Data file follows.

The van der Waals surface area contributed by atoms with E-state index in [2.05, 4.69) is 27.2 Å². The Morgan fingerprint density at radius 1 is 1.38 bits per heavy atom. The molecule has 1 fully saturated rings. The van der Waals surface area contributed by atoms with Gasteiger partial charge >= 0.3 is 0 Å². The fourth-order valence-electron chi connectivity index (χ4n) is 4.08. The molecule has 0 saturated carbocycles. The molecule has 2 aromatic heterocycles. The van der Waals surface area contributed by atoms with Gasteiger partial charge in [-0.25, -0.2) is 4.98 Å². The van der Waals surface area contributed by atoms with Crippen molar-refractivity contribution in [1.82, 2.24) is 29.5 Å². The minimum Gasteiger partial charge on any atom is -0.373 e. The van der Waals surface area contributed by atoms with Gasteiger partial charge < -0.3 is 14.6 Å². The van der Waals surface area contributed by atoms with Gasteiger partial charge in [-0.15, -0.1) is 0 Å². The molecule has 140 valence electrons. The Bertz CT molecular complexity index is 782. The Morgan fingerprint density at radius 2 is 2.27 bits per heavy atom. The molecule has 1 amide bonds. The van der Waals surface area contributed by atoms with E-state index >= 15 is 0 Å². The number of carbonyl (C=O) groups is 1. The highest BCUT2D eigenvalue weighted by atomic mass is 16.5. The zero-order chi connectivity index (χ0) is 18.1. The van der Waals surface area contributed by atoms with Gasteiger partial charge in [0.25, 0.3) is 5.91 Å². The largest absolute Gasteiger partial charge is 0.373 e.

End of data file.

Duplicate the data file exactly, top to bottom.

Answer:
The van der Waals surface area contributed by atoms with E-state index in [2.05, 4.69) is 27.2 Å². The Morgan fingerprint density at radius 1 is 1.38 bits per heavy atom. The molecule has 1 fully saturated rings. The van der Waals surface area contributed by atoms with Gasteiger partial charge >= 0.3 is 0 Å². The fourth-order valence-electron chi connectivity index (χ4n) is 4.08. The molecule has 0 saturated carbocycles. The molecule has 2 aromatic heterocycles. The van der Waals surface area contributed by atoms with Gasteiger partial charge in [-0.25, -0.2) is 4.98 Å². The van der Waals surface area contributed by atoms with Crippen molar-refractivity contribution in [1.82, 2.24) is 29.5 Å². The minimum Gasteiger partial charge on any atom is -0.373 e. The van der Waals surface area contributed by atoms with Gasteiger partial charge < -0.3 is 14.6 Å². The van der Waals surface area contributed by atoms with Gasteiger partial charge in [-0.15, -0.1) is 0 Å². The molecule has 140 valence electrons. The Bertz CT molecular complexity index is 782. The Morgan fingerprint density at radius 2 is 2.27 bits per heavy atom. The molecule has 1 amide bonds. The van der Waals surface area contributed by atoms with E-state index >= 15 is 0 Å². The number of carbonyl (C=O) groups is 1. The highest BCUT2D eigenvalue weighted by atomic mass is 16.5. The zero-order chi connectivity index (χ0) is 18.1. The van der Waals surface area contributed by atoms with Gasteiger partial charge in [0.25, 0.3) is 5.91 Å². The largest absolute Gasteiger partial charge is 0.373 e.